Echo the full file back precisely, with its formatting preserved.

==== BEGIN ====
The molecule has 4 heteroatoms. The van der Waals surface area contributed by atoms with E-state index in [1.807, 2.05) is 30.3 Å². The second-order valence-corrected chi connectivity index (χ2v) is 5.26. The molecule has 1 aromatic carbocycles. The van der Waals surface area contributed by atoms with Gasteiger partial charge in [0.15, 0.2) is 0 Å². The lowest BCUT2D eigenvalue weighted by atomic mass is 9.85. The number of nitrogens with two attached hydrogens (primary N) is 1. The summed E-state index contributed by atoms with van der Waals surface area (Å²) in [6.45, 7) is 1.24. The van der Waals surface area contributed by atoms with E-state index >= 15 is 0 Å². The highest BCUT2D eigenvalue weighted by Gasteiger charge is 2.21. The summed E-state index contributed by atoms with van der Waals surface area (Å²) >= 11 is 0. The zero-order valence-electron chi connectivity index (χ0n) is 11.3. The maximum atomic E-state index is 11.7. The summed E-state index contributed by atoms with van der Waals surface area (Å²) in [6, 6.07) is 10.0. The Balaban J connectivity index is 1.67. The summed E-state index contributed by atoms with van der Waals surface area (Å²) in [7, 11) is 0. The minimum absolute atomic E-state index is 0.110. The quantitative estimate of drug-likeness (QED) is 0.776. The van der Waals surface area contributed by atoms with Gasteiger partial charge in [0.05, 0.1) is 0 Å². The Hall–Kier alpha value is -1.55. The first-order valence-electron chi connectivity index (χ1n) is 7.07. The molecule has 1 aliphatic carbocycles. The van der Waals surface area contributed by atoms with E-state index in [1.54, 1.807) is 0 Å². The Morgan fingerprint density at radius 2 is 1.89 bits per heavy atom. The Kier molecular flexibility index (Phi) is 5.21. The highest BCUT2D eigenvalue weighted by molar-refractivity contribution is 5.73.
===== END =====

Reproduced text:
The molecule has 4 heteroatoms. The van der Waals surface area contributed by atoms with E-state index in [1.807, 2.05) is 30.3 Å². The second-order valence-corrected chi connectivity index (χ2v) is 5.26. The molecule has 1 aromatic carbocycles. The van der Waals surface area contributed by atoms with Gasteiger partial charge in [0.15, 0.2) is 0 Å². The lowest BCUT2D eigenvalue weighted by atomic mass is 9.85. The number of nitrogens with two attached hydrogens (primary N) is 1. The summed E-state index contributed by atoms with van der Waals surface area (Å²) in [6.45, 7) is 1.24. The van der Waals surface area contributed by atoms with E-state index >= 15 is 0 Å². The highest BCUT2D eigenvalue weighted by Gasteiger charge is 2.21. The summed E-state index contributed by atoms with van der Waals surface area (Å²) >= 11 is 0. The zero-order valence-electron chi connectivity index (χ0n) is 11.3. The maximum atomic E-state index is 11.7. The summed E-state index contributed by atoms with van der Waals surface area (Å²) in [6, 6.07) is 10.0. The Balaban J connectivity index is 1.67. The summed E-state index contributed by atoms with van der Waals surface area (Å²) in [7, 11) is 0. The minimum absolute atomic E-state index is 0.110. The quantitative estimate of drug-likeness (QED) is 0.776. The van der Waals surface area contributed by atoms with Gasteiger partial charge in [0.05, 0.1) is 0 Å². The Hall–Kier alpha value is -1.55. The first-order valence-electron chi connectivity index (χ1n) is 7.07. The molecule has 1 aliphatic carbocycles. The van der Waals surface area contributed by atoms with E-state index in [1.54, 1.807) is 0 Å². The Morgan fingerprint density at radius 2 is 1.89 bits per heavy atom. The Kier molecular flexibility index (Phi) is 5.21. The highest BCUT2D eigenvalue weighted by molar-refractivity contribution is 5.73.